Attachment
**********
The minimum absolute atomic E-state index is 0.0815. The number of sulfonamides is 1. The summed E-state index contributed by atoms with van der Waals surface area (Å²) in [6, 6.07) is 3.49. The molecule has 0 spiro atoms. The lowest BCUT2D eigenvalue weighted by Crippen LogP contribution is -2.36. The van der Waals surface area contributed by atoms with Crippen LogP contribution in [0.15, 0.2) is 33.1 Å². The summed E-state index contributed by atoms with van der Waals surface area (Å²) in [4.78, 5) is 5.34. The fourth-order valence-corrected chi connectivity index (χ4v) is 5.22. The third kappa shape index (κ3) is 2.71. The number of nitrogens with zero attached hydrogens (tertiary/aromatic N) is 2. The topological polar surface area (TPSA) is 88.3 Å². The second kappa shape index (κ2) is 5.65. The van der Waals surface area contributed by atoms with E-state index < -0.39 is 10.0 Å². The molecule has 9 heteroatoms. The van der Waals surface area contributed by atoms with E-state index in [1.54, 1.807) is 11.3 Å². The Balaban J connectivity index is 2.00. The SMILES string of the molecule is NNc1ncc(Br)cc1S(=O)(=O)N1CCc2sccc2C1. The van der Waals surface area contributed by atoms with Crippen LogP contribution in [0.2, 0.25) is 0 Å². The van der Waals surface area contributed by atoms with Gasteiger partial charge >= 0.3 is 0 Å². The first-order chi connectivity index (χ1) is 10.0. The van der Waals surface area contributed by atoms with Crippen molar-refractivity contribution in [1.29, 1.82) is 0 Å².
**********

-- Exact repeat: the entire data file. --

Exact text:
The minimum absolute atomic E-state index is 0.0815. The number of sulfonamides is 1. The summed E-state index contributed by atoms with van der Waals surface area (Å²) in [6, 6.07) is 3.49. The molecule has 0 spiro atoms. The lowest BCUT2D eigenvalue weighted by Crippen LogP contribution is -2.36. The van der Waals surface area contributed by atoms with Crippen LogP contribution in [0.15, 0.2) is 33.1 Å². The summed E-state index contributed by atoms with van der Waals surface area (Å²) in [4.78, 5) is 5.34. The fourth-order valence-corrected chi connectivity index (χ4v) is 5.22. The third kappa shape index (κ3) is 2.71. The number of nitrogens with zero attached hydrogens (tertiary/aromatic N) is 2. The topological polar surface area (TPSA) is 88.3 Å². The second kappa shape index (κ2) is 5.65. The van der Waals surface area contributed by atoms with E-state index < -0.39 is 10.0 Å². The molecule has 9 heteroatoms. The van der Waals surface area contributed by atoms with E-state index in [1.54, 1.807) is 11.3 Å². The Balaban J connectivity index is 2.00. The SMILES string of the molecule is NNc1ncc(Br)cc1S(=O)(=O)N1CCc2sccc2C1. The van der Waals surface area contributed by atoms with Crippen LogP contribution in [0.2, 0.25) is 0 Å². The van der Waals surface area contributed by atoms with Gasteiger partial charge >= 0.3 is 0 Å². The first-order chi connectivity index (χ1) is 10.0. The van der Waals surface area contributed by atoms with Crippen molar-refractivity contribution in [1.29, 1.82) is 0 Å².